- actin-binding protein (actinin): AI hepatitis, Rheumatoid arthritis, very intense bright spots = accumulation
- intermediate filament (vimentin): Sjogren's syndrome
- Cartilage (Glycosaminoglycans): rheumatoid arthritis

characteristic of organ-specific autoimmune diseases
- kidney, anti-mitochondrial Ab, primary biliary cirrhosis
- parietal cell - stomach intrinsic factor autoimmune gastritis
- kidney - glomerular basement membrane, goodpasture's syndrome


What is diabetes?

- group of diseases affecting insulin production and/or function
- organ-specific autoimmune disease (type 1)
- targets the islets of langerhans cells of the pancreas – important for insulin secretion
- secondary damage to kidneys, eyes, nerves, blood vessels
- onset from first year of life to older adulthood


What are the types of diabetes?

Type 1 diabetes (5-10% of cases)
- pancreatic beta cell destruction
- insulin deficiency

Type 2 diabetes (90-95% of cases)
- relative insulin deficiency
- inadequate production or peripheral resistance to insulin action

Other types
- gestational diabetes
- latent autoimmune diabetes in adults (LADA)
- maturity onset diabetes of youth (MODA)


What is LADA?

- latent autoimmune diabetes in adults
- a form of autoimmune diabetes which is diagnosed in individuals who are older than the usual age of onset of type 1 diabetes
- also known as "late-onset autoimmune diabetes of adulthood", "slow onset type 1" diabetes, and sometimes also "Type 1.5"
- LADA patients often thought to have type 2 diabetes due to their age at diagnosis
- patients usually aged >25 years
- clinical presentation "masquerading" as non-obese type 2 diabetes
- initial control achieved with diet alone or diet and oral hypoglycaemic agents
- insulin dependency occurs within months but can take 10 years of more
- other features of type 1 diabetes
-- low fasting and post-glucagon stimulated C-peptide
-- HLA susceptibility alleles
-- JCA+


What is the pathogenesis of type 1 diabetes?

- HLA-DR3/4
- CTLA-4
- Insulin
- CD25

- infections esp viral

not vaccine

- gradual failure of T cell tolerance:
-- interaction between susceptibility and protection genes
-- evidence of insulitis
-- over diabetes

all in conjunction with immune dysregulation, environmental triggers, autoantibody appearance etc

- progressive accumulation of inflammatory cell infiltrate
- CD4 and CD8 T cells


What are the immunological events in diabetes?

Failure of T cell tolerance
- defective clonal deletion (central)
- regulatory response altered (peripheral)

Prior to clinical symptoms
- autoreactive T cells become activated
- autoantibodies are produced
- destroy islets of Langerhans in pancreas
- occur over many years until nearly all beta cells affected


What are the autoantibodies in diabetes?

Major autoantibodies are reactive to 4 islet autoantigens (termed islet cell autoantibodies, ICA)
- insulinoma-associated antigen-2 (ICA512)
- insulin (micro-insulin autoantibodies, IAA)
- glutamic acid decarboxylase 65 (GAD65) (most common in general)
- zinc transporter 8 (ZnT8)

Important role for B cells in pathogenesis


Give a summary of type 1 diabetes.

- onset: usually childhood and adolescence
- normal weight or weight loss preceding diagnosis
- progressive decrease in insulin levels
- circulating islet autoantibodies (anti-insulin, anti-GAD, anti-ICA512)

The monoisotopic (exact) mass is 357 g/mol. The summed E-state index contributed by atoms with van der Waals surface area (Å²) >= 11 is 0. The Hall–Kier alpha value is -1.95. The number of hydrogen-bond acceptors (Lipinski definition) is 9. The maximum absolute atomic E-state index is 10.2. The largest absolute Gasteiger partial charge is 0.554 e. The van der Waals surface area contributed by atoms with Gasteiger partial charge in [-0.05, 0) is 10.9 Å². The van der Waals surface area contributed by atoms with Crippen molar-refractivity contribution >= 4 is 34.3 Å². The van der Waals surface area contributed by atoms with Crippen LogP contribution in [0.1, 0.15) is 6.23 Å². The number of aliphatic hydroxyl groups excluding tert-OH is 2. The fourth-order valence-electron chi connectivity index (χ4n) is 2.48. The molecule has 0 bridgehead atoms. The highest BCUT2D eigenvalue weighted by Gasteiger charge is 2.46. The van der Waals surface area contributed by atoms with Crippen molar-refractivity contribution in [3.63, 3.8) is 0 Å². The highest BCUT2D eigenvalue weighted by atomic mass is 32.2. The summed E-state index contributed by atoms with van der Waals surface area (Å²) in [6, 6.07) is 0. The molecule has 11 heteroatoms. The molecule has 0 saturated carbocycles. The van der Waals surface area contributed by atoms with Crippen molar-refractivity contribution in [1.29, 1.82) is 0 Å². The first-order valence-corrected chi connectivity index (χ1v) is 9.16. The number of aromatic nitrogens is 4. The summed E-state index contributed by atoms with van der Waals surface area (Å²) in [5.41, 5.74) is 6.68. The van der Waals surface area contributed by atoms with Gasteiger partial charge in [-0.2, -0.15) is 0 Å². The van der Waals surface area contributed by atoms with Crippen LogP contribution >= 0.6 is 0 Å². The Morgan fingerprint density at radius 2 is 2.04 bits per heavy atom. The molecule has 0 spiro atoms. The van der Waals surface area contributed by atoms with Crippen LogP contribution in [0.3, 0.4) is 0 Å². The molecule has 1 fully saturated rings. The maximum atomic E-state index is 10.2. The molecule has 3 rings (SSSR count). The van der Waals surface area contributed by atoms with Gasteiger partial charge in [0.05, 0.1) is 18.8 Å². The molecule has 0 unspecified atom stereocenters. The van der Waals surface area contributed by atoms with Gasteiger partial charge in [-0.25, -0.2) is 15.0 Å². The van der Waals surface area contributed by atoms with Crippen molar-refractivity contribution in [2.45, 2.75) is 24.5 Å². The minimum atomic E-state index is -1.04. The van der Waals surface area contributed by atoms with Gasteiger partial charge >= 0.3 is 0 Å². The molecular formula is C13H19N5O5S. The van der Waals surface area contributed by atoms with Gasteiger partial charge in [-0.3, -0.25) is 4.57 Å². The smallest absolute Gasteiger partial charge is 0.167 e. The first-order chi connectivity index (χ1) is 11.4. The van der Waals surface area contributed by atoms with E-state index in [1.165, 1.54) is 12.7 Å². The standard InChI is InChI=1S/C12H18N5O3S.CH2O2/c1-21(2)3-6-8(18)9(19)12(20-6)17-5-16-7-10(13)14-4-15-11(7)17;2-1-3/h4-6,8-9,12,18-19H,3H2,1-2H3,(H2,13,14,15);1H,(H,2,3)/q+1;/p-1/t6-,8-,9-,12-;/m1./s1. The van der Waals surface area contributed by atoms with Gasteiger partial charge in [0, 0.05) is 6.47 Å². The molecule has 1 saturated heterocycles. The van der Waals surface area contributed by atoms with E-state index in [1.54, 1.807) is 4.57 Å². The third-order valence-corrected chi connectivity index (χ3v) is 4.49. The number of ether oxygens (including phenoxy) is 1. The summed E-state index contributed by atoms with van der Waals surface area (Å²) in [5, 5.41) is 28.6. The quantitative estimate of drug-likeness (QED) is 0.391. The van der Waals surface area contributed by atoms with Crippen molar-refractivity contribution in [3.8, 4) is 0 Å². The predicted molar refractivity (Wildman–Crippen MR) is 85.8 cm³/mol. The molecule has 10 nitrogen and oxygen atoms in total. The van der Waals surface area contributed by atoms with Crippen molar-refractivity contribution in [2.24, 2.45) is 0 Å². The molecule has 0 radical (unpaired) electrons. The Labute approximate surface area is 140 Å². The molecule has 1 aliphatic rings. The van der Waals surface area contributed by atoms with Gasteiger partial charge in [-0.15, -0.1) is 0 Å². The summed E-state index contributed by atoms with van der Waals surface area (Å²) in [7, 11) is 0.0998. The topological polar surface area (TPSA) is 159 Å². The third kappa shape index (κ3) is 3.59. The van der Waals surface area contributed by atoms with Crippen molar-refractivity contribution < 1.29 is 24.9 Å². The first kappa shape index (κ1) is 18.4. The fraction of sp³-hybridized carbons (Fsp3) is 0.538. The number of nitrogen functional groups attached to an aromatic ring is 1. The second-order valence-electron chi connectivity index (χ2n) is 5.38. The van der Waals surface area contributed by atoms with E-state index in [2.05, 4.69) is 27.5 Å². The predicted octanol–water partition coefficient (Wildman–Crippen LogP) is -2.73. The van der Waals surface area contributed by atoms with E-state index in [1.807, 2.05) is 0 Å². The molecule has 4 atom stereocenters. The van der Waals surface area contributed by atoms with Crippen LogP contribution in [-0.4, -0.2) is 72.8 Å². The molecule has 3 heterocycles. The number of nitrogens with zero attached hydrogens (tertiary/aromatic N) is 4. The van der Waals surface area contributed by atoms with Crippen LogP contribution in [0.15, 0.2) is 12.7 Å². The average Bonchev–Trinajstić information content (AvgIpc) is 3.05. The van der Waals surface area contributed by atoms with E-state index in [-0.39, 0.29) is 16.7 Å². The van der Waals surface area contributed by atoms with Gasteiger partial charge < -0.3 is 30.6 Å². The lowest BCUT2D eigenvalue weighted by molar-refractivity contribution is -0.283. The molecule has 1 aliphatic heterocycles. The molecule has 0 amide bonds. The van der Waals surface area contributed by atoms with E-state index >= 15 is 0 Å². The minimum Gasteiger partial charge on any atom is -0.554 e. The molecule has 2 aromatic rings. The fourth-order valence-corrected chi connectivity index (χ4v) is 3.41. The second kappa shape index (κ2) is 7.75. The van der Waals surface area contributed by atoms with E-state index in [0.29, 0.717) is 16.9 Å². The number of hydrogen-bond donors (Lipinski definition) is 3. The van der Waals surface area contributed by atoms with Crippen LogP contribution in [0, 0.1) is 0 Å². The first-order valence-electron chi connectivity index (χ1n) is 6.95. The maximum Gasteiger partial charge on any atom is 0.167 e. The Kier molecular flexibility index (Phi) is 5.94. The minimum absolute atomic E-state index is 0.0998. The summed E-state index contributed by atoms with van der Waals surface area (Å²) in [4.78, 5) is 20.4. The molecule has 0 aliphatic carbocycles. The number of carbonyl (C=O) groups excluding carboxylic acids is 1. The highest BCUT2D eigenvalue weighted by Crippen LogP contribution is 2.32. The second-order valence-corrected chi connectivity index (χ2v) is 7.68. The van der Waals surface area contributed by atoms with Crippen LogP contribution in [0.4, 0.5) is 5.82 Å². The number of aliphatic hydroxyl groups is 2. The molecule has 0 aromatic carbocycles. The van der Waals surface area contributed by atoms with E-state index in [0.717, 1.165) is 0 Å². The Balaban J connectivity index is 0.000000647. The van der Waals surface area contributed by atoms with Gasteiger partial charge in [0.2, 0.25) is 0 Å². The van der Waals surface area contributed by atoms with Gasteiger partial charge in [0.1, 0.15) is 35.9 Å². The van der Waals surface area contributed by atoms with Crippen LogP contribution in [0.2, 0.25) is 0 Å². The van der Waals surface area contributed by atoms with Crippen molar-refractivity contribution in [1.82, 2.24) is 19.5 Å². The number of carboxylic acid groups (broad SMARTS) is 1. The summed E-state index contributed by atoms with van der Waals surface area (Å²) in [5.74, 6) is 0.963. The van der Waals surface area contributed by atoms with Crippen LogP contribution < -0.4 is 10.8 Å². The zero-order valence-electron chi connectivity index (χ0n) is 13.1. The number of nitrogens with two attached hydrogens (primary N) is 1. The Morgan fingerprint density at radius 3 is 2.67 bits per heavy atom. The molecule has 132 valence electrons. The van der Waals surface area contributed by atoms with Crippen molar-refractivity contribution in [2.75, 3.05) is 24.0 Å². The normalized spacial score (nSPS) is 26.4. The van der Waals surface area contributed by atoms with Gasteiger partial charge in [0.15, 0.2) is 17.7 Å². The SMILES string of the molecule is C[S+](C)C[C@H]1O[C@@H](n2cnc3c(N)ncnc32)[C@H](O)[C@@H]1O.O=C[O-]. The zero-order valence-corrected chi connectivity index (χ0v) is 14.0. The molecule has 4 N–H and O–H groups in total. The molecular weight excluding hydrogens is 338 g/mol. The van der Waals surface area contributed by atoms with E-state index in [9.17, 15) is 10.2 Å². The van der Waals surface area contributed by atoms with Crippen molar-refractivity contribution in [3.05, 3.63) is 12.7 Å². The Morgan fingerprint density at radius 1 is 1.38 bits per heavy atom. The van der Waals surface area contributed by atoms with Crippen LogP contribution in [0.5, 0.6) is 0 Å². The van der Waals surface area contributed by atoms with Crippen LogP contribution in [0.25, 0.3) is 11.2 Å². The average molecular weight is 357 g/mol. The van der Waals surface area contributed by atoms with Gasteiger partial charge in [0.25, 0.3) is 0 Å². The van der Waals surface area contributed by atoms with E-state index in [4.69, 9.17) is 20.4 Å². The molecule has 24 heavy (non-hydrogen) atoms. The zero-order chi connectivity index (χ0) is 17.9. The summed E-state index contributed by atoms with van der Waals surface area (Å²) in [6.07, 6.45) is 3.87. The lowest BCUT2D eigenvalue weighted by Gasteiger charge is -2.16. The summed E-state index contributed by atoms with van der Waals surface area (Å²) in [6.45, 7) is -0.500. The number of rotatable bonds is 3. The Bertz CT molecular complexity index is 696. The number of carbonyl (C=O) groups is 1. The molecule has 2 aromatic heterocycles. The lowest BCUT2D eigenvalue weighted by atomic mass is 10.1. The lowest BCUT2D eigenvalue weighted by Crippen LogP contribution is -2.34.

- diabetic ketoacidosis in absence of insulin therapy

- major linkage to MHC class I and II genes; also linked to polymorphisms in CTLA4 and PTPN22, and insulin gene VNTRs

- dysfunction in regulatory T cells (Tregs) leading to breakdown in self-tolerance to islet auto-antigens

- insulitis (inflammatory infiltrate of T cells and macrophages)
- Beta-cell depletion, islet atrophy


What is systemic lupus erythematosus?

- multi-system chronic autoimmune disease
-- remitting and relapsing
- acute or insidious in onset
- many organs are affected
-- skin
-- kidney


What are the criteria for SLE classification?

1. malar rash - very common, wolf-like feature across cheekbones
2. discoid rash
3. photosensitivity - sensitivity to sunlight
4. oral ulcers
5. arthritis
6. serositis
7. renal disorder
8. neurologic disorder
9. hematologic disorder
10. immunological disorder
11. antinuclear antibody - critical, characteristic diagnostic feature - over 90% of cases


What do antibodies in SLE target?

- diverse structures
- typical non-organ specific autoimmune disease
- autoantibodies detected against:
-- nuclear antigens
-- cytoplasmic antigens
-- cell-surface antigens
- pathogenic in nature
- diagnostic feature is the presence of antinuclear autoantibodies
- antibodies to Sm antigen and dsDNA are diagnostic of SLE
- others include:
-- anti-lymphocyte
-- anti-platelet
-- antiphospholipid


What are anti-nuclear autoantibody patterns?

- Speckled Sm, RNPs
- peripheral dsDNA
- nucleolar RNA
- homogeneous chromatin, histones


Whatis the pathogenesis of SLE?

- susceptibility genes
- external triggers (e.g. UV radiation)
- failure of self tolerance
- release of self-reactive antigens


What is the pathological mechanism of SLE?

- type III hypersensitivity (immune complex)
-- DNA-anti DNA complex

- Affected sites are kidneys and small blood vessels
-- glomerulonephritis
-- skin involvement


What is type III hypersensitivity?

- immune complexes formed mainly in organs where blood is filtered (e.g. kidneys, joints)
- acute inflammatory response
- IgG and IgM (complement fixing)
- phagocytosis


What are the hallmark lesions in SLE?

- glomerulonephritis: mesangium and capillary wall
- skin lesions: dermoepidermal junction


What is the clinical course of SLE?

- disease course can be variable
- 90% survival (5 years); 80% 10 years
- most common cause of death is renal failure
- treatment:
-- corticosteroids
-- immunosuppressants